Too many young pastors who are called to smaller churches are ready to leave as soon as they arrive on the field. They are looking for greener pastures, pastorates who have further reaching ministries, more influence, and a more comfortable living. It is rare among my contemporaries (I am 36 years old) to have one stay at a church for more than 3-5 years.
After reading “Breakout Churches,” I am even more convinced that if God truly called one to a particular ministry (small or large), then that minister should stay and invest a great deal of time in that ministry if the Lord wills it.
As The Rainer Group researched thousands of churches to see if any were breakout church (see the criteria from yesterday’s post), here’s another statistic that stood out to me.
- The average tenure of a breakout church leader exceeds twenty-one years.
- The average tenture of other churches is approximately four years.
The issues of why the tenure of pastors is so short is many and multi-faceted. Pastors leave for greener pastures, or to escape ultra-stressful situation due to the viciousness of the congregants, some others treat their pastors as CEOs expecting quick results. Look at what else Rainer says:
“And ironically, while these lay leaders demand quick results, they can be reluctant to give the pastor any authority to carry out the initiatives they expect to take place. The result is frustration for both parties. No wonder it is not uncommon to see pastors leave under pressure or even be forcefully terminated in such situations” (p. 58).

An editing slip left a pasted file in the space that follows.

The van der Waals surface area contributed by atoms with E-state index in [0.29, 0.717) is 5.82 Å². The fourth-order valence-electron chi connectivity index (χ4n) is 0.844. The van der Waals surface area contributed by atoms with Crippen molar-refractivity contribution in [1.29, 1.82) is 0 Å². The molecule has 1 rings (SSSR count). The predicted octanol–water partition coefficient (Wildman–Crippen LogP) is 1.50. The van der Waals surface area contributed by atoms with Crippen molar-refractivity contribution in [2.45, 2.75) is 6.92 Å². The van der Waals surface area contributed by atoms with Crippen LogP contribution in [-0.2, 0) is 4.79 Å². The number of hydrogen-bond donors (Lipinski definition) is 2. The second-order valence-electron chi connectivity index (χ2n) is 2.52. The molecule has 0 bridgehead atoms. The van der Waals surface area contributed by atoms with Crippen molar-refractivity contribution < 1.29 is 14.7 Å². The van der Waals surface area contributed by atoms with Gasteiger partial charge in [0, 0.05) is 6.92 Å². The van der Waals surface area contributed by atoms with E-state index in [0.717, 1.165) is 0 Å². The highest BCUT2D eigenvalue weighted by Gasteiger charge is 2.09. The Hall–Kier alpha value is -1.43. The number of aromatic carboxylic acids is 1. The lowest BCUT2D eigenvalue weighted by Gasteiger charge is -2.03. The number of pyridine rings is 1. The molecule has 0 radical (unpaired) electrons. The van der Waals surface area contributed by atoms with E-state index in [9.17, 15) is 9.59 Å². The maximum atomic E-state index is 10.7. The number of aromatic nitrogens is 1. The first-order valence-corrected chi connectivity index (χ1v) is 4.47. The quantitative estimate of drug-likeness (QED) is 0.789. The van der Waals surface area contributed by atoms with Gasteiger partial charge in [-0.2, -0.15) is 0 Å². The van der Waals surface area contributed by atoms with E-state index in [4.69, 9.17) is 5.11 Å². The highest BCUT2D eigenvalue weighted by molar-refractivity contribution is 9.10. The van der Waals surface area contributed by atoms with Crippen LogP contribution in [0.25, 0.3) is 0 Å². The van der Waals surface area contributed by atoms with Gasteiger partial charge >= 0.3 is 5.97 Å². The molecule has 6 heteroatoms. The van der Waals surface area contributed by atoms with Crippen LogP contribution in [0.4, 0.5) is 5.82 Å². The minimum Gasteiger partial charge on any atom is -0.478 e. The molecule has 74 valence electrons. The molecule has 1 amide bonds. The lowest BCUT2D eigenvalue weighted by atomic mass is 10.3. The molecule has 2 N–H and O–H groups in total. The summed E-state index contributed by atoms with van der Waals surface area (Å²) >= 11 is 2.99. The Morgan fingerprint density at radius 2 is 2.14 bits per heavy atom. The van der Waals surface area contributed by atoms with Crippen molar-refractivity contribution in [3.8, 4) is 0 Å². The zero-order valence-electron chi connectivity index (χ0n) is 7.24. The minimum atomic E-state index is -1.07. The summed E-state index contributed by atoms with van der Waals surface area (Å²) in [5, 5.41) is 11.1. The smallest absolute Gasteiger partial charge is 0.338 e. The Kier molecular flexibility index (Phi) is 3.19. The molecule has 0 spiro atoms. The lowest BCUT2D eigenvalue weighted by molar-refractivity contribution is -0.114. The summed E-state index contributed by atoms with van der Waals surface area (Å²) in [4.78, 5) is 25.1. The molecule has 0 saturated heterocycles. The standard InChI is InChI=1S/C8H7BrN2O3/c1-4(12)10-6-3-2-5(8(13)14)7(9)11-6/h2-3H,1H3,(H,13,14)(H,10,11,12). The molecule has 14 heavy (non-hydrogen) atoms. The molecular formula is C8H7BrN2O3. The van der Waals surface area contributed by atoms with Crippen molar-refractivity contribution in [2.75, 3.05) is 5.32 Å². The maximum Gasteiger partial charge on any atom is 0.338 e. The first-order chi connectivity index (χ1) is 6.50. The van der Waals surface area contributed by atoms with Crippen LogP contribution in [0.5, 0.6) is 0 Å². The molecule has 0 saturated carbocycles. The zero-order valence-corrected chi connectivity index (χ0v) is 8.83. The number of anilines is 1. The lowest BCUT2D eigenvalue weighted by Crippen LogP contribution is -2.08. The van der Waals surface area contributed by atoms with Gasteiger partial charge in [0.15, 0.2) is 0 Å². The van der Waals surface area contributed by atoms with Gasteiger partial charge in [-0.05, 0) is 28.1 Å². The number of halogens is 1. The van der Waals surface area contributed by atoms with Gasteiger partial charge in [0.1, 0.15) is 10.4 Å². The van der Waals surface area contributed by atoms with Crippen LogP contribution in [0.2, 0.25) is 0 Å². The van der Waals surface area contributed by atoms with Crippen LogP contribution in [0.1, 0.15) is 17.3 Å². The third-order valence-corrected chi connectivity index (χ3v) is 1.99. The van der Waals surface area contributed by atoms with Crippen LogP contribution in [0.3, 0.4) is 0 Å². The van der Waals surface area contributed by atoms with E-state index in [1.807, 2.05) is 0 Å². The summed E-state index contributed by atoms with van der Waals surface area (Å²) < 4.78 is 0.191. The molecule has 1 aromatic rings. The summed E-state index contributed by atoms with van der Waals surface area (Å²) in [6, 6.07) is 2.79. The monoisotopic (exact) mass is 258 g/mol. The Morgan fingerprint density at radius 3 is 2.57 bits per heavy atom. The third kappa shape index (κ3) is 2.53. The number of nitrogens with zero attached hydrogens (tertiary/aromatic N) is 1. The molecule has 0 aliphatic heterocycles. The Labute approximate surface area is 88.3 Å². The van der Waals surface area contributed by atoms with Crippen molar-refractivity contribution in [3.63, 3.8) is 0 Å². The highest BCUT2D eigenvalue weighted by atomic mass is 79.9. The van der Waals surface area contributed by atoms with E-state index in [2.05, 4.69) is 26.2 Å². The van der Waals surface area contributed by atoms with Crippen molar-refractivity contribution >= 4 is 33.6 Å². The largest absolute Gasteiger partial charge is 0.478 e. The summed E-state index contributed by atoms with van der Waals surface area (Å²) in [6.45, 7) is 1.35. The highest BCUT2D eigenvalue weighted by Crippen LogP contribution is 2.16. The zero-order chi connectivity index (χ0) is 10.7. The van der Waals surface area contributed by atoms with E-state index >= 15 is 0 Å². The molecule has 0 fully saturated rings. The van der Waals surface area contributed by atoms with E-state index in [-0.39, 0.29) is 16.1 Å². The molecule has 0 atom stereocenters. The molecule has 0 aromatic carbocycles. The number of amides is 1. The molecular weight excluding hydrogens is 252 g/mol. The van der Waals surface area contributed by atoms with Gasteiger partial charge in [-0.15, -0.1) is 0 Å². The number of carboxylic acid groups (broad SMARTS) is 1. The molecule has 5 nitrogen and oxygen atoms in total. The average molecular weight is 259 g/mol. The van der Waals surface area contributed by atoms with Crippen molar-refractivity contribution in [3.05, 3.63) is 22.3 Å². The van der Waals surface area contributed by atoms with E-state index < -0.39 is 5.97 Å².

Now, long term pastorates are not the ultimate solution, but “I believe that long tenure is one of the key requisites for churches to move from mediocrity to goodness to greatness.” (58) Pastors too often leave at the first sign of conflict, but “breakout church leaders endured the pain and did not leave. They were tenacious. Their short-term pain brought long-term gains.”
Some of you who read this are seminary students, some of you are members of the church where I serve, some of you are friends in the ministry. I am convinced we should not be looking to grab the brass ring, but we should pour our heart and soul into the ministry where God has placed us. Preach the Word of God and love your people not as numbers but as just that … people — souls who need strengthening in Christ or souls who need Christ.
I hope that we as pastors are willing to pitch our tents in the pasture God’s placed us. Too many pastors will tell you — those greener pastures aren’t so green up close.